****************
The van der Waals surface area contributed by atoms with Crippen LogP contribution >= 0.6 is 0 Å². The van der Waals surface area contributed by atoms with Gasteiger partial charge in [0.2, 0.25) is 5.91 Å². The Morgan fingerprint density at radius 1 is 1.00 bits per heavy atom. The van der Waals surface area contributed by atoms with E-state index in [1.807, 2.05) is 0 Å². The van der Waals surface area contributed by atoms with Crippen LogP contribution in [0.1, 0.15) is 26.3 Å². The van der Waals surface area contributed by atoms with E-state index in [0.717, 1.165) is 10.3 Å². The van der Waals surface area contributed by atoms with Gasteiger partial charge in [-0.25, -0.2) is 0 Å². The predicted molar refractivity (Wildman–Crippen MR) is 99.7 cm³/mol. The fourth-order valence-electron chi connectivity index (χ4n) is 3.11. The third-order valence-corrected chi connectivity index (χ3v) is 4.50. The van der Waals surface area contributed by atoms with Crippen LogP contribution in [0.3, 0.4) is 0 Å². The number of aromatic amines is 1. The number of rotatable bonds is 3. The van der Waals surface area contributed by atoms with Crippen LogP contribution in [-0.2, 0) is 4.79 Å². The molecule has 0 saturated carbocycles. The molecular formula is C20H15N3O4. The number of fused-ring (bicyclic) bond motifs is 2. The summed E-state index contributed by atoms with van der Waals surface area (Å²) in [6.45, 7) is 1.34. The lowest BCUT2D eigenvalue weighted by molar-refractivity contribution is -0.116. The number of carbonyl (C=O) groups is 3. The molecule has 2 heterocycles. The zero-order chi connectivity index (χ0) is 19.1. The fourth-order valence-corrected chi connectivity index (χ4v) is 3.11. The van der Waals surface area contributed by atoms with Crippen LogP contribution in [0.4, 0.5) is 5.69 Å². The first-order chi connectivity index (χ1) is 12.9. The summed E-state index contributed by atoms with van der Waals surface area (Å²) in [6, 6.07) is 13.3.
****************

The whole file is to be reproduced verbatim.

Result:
The van der Waals surface area contributed by atoms with Crippen LogP contribution >= 0.6 is 0 Å². The van der Waals surface area contributed by atoms with Gasteiger partial charge in [0.2, 0.25) is 5.91 Å². The Morgan fingerprint density at radius 1 is 1.00 bits per heavy atom. The van der Waals surface area contributed by atoms with E-state index in [1.807, 2.05) is 0 Å². The van der Waals surface area contributed by atoms with Crippen LogP contribution in [0.1, 0.15) is 26.3 Å². The van der Waals surface area contributed by atoms with E-state index in [0.717, 1.165) is 10.3 Å². The van der Waals surface area contributed by atoms with Gasteiger partial charge in [-0.25, -0.2) is 0 Å². The predicted molar refractivity (Wildman–Crippen MR) is 99.7 cm³/mol. The fourth-order valence-electron chi connectivity index (χ4n) is 3.11. The third-order valence-corrected chi connectivity index (χ3v) is 4.50. The van der Waals surface area contributed by atoms with Crippen LogP contribution in [0.3, 0.4) is 0 Å². The number of aromatic amines is 1. The number of rotatable bonds is 3. The van der Waals surface area contributed by atoms with Crippen LogP contribution in [-0.2, 0) is 4.79 Å². The molecule has 0 saturated carbocycles. The molecular formula is C20H15N3O4. The number of fused-ring (bicyclic) bond motifs is 2. The summed E-state index contributed by atoms with van der Waals surface area (Å²) in [6.45, 7) is 1.34. The lowest BCUT2D eigenvalue weighted by molar-refractivity contribution is -0.116. The number of carbonyl (C=O) groups is 3. The molecule has 2 heterocycles. The zero-order chi connectivity index (χ0) is 19.1. The fourth-order valence-corrected chi connectivity index (χ4v) is 3.11. The van der Waals surface area contributed by atoms with Crippen LogP contribution in [0.4, 0.5) is 5.69 Å². The first-order chi connectivity index (χ1) is 12.9. The summed E-state index contributed by atoms with van der Waals surface area (Å²) in [6, 6.07) is 13.3.